Spring training produces a few freak injuries each year, and in 2016, Austin Meadows might’ve been the unluckiest Pirate.
The ninth overall pick in the 2013 draft, Meadows was playing catch during spring training when he fractured his right orbital bone.
At the time, our Rob Biertempfel noted that former Pirate A.J. Burnett returned from a similar injury, sustained during spring training 2012, in about six weeks after an initial estimate that he would miss between eight and 12 weeks.
The healing process was similar for Meadows. Forty-eight days after the orbital fracture was said to have happened, the 6-foot-3, 200-pound outfielder sent the following tweet:
Finally back in action! Game day!
— Austin Meadows (@austin_meadows) April 25, 2016
After spending some time in extended spring training, Double-A Altoona announced Monday that Meadows had rejoined the Curve, a team with which he spent six games in 2015. Born May 3, 1995, he is the youngest player on the Double-A roster, two months and a day younger than catcher Reese McGuire.
The Pirates’ No. 2 prospect according to MLB.com, Meadows went 3 for 12 with a double, two walks and four strikeouts in his first three games entering Friday.
Meadows has shown he’s a .300 hitter at full health, and he’ll need some time to show that again. Granted, he put together strong numbers in 2013 and 2014 at lower levels, but 223 games into his minor league career, he’s hitting .312.
It’s not unreasonable to anticipate something similar this year, and traditionally Meadows is a stronger hitter as the year goes on.
Last April, he hit .293 with 10 strikeouts. Combining his last August and September, Meadows struck out 25 times but hit .319 with 19 RBIs in 35 games between High-A Bradenton and Double-A Altoona.
In 2014, he hit .309 in his first 22 games with Low-A Charleston and .325 in his last 23 games. Meadows’ rookie year, 2013, was fairly steady. He managed a .313 batting average in the first 24 games of his 48-game season and hit .321 to close out the season.
Of note: Of the 15 Pirates position player prospects (say that 10 times fast) in the club’s top 30 (per MLB.com), five were hitting above .300 as of Friday. They are No. 3 Josh Bell (.301, Triple-A), No. 7 Ke’Bryan Hayes (.348, Low-A), No. 10 Alen Hanson (.328, Triple-A), No. 11 Kevin Newman (.357, High-A) and No. 27 Adam Frazier (.305, Triple-A).
ESPOSITO’S PRAISE OF HAYES
In this Sunday’s Trib, we profile Low-A Charleston third baseman and 2015 first round selection Ke’Bryan Hayes, who, entering Friday, was hitting .348 with 14 RBIs.
His manager, Brian Esposito, has seen Hayes have some good and not-so-good stretches at the plate during spring training and the first stretch of the 2016 season. But a phrase Esposito used three or four times during a Tuesday interview referenced Hayes’ ability to “wash off” or turn the page better than other players at his level. Esposito said that might have something to do with Hayes’ family’s long history in professional baseball.
Hayes’ father, Charlie, played 14 years of major league baseball after spending the better part of seven years in the minors. His older brother, Tyree, pitched in 112 minor league games. In short, there’s a very strong chance Hayes had a better understanding than most when he was drafted as to what minor league life entails.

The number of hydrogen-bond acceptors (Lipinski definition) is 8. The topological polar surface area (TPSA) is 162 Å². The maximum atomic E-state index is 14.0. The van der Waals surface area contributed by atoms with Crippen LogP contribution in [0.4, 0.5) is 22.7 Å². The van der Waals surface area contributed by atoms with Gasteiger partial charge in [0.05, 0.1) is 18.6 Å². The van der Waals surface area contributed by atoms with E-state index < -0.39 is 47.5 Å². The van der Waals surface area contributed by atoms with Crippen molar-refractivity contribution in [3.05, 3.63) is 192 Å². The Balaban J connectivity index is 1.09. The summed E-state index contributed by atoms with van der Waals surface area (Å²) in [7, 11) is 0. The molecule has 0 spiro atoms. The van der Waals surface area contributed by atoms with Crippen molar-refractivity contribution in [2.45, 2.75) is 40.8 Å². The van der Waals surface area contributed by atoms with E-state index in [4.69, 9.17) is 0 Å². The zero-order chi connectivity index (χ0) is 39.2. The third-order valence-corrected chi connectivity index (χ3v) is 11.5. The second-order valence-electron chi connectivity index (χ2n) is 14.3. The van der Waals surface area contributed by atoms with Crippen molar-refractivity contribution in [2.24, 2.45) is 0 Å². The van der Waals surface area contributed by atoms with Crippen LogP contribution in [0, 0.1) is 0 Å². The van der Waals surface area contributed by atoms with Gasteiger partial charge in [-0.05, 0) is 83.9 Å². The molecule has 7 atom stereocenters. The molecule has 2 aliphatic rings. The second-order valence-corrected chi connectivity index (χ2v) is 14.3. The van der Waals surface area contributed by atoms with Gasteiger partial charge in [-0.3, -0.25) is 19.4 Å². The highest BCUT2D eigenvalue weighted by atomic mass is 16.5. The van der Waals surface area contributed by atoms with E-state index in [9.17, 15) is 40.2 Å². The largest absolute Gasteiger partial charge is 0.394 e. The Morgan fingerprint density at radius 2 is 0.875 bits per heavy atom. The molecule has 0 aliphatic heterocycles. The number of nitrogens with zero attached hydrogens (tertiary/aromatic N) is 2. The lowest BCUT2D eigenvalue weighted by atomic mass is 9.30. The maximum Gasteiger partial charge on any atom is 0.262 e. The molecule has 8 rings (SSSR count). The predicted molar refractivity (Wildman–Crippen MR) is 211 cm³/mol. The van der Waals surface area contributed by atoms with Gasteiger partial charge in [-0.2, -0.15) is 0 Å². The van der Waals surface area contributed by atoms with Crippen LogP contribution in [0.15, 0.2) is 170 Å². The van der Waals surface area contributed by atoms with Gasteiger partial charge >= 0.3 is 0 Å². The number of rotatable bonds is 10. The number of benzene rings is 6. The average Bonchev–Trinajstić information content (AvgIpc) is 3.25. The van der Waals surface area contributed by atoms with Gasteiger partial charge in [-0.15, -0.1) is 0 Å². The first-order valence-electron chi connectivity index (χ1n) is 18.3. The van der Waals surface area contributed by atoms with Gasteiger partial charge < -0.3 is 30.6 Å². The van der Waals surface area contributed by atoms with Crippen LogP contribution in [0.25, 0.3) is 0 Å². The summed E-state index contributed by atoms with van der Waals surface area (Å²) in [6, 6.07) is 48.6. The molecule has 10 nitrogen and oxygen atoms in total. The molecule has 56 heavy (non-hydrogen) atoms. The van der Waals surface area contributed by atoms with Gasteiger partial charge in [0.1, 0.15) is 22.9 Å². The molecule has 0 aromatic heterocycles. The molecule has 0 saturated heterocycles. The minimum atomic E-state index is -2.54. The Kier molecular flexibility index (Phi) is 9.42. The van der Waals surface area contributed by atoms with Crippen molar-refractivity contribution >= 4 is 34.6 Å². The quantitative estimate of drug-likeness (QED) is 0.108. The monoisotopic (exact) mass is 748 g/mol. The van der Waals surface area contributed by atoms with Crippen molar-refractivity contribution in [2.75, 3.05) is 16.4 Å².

“I mean, he knew exactly what he was getting himself into. There are some guys that you deal with that are not getting the results they want the first two, three weeks of the season and you see some guys show some frustration and they start getting away from what their plan is,” Esposito said. “This kid knows exactly what he needs, what he wants to do, and he goes out and executes it.”
Hayes said something that has allowed him to relax to start the season is familiarity. Many of the players he ended last season with in Morgantown are the same guys he figures to spend much of this season with in Charleston. He added that continuity is a big reason for the Power’s 14-7 start.
“Automatically when I got into the locker room, I could tell everyone was for everyone. It’s a great group of guys and it’s a fun atmosphere to be around,” Hayes said. “Definitely coming in with the same group of guys, everyone knows everyone’s strengths and weaknesses and everyone’s comfortable being around each other. Everyone has a feel for each other, so it’s pretty good.”
In case you were wondering: Hayes has two walkup songs, and both feature Future (say that 10 times fast). He said they are “New Level” by ASAP Ferg feat. Future and “Last Breath” by Future.
Triple-A right-hander (and No. 4 prospect, per MLB.com) Jameson Taillon earned a no-decision Thursday after allowing just one run on five hits over a season-high seven innings.
His fourth start of the season also offered a first — a walk. Taillon walked two hitters to drop his strikeout-to-walk ratio to 23-to-2. Before that start it had been, you know, infinity.
Through four starts, Taillon is 2-0 with a 1.54 ERA. Entering Friday, Triple-A Indianapolis had walked 54 hitters, giving it the second lowest walk total in the International League.